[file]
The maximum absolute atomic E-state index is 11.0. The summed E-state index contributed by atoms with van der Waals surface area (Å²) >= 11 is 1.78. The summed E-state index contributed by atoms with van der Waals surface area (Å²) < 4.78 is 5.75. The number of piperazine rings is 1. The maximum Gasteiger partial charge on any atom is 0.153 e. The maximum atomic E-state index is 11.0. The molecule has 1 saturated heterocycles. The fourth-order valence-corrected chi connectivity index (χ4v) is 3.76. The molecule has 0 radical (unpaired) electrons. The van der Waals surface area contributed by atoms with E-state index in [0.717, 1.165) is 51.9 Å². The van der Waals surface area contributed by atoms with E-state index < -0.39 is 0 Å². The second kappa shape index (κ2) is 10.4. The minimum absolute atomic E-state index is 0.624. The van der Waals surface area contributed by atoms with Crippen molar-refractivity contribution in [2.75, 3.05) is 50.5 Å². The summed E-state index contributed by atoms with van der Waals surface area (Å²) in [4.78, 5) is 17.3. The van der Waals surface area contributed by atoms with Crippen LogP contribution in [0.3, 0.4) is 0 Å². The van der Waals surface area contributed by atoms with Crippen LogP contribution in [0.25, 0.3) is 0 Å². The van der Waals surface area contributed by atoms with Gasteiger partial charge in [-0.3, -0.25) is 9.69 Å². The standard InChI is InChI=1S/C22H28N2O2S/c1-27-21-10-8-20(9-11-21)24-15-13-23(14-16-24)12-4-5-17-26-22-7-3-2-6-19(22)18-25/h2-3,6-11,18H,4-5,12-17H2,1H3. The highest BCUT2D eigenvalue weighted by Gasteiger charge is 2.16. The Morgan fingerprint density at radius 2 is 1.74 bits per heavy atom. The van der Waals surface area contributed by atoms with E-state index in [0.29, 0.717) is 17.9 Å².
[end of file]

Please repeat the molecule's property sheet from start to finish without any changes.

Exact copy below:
The maximum absolute atomic E-state index is 11.0. The summed E-state index contributed by atoms with van der Waals surface area (Å²) >= 11 is 1.78. The summed E-state index contributed by atoms with van der Waals surface area (Å²) < 4.78 is 5.75. The number of piperazine rings is 1. The maximum Gasteiger partial charge on any atom is 0.153 e. The maximum atomic E-state index is 11.0. The molecule has 1 saturated heterocycles. The fourth-order valence-corrected chi connectivity index (χ4v) is 3.76. The molecule has 0 radical (unpaired) electrons. The van der Waals surface area contributed by atoms with E-state index in [0.717, 1.165) is 51.9 Å². The van der Waals surface area contributed by atoms with E-state index < -0.39 is 0 Å². The second kappa shape index (κ2) is 10.4. The minimum absolute atomic E-state index is 0.624. The van der Waals surface area contributed by atoms with Crippen molar-refractivity contribution in [2.75, 3.05) is 50.5 Å². The summed E-state index contributed by atoms with van der Waals surface area (Å²) in [4.78, 5) is 17.3. The van der Waals surface area contributed by atoms with Crippen LogP contribution in [0.3, 0.4) is 0 Å². The van der Waals surface area contributed by atoms with Crippen LogP contribution in [0.25, 0.3) is 0 Å². The van der Waals surface area contributed by atoms with Gasteiger partial charge in [-0.3, -0.25) is 9.69 Å². The standard InChI is InChI=1S/C22H28N2O2S/c1-27-21-10-8-20(9-11-21)24-15-13-23(14-16-24)12-4-5-17-26-22-7-3-2-6-19(22)18-25/h2-3,6-11,18H,4-5,12-17H2,1H3. The highest BCUT2D eigenvalue weighted by Gasteiger charge is 2.16. The Morgan fingerprint density at radius 2 is 1.74 bits per heavy atom. The van der Waals surface area contributed by atoms with E-state index in [0.29, 0.717) is 17.9 Å².